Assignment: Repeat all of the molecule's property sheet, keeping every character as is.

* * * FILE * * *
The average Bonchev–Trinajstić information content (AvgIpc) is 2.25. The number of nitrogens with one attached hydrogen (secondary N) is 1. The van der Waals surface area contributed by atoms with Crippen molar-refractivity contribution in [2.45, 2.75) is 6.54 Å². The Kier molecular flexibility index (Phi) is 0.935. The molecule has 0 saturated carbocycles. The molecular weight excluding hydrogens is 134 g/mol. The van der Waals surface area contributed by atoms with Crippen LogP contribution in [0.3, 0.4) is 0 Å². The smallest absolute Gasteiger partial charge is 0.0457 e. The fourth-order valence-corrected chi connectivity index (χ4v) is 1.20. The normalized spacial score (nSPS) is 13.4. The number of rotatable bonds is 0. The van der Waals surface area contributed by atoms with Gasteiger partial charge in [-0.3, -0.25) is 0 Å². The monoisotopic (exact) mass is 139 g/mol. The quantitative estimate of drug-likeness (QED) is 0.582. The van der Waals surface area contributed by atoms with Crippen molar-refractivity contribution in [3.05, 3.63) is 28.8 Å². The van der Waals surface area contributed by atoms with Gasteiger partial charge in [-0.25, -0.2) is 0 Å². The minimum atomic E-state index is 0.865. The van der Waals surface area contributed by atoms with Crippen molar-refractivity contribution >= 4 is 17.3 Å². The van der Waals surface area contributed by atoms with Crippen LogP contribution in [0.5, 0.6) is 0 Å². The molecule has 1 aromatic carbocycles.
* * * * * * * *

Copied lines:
The average Bonchev–Trinajstić information content (AvgIpc) is 2.25. The number of nitrogens with one attached hydrogen (secondary N) is 1. The van der Waals surface area contributed by atoms with Crippen molar-refractivity contribution in [2.45, 2.75) is 6.54 Å². The Kier molecular flexibility index (Phi) is 0.935. The molecule has 0 saturated carbocycles. The molecular weight excluding hydrogens is 134 g/mol. The van der Waals surface area contributed by atoms with Crippen LogP contribution in [0.3, 0.4) is 0 Å². The smallest absolute Gasteiger partial charge is 0.0457 e. The fourth-order valence-corrected chi connectivity index (χ4v) is 1.20. The normalized spacial score (nSPS) is 13.4. The number of rotatable bonds is 0. The van der Waals surface area contributed by atoms with Gasteiger partial charge in [-0.3, -0.25) is 0 Å². The monoisotopic (exact) mass is 139 g/mol. The quantitative estimate of drug-likeness (QED) is 0.582. The van der Waals surface area contributed by atoms with Crippen molar-refractivity contribution in [3.05, 3.63) is 28.8 Å². The van der Waals surface area contributed by atoms with Gasteiger partial charge in [-0.25, -0.2) is 0 Å². The minimum atomic E-state index is 0.865. The van der Waals surface area contributed by atoms with Crippen molar-refractivity contribution >= 4 is 17.3 Å². The van der Waals surface area contributed by atoms with Crippen LogP contribution in [0.5, 0.6) is 0 Å². The molecule has 1 aromatic carbocycles.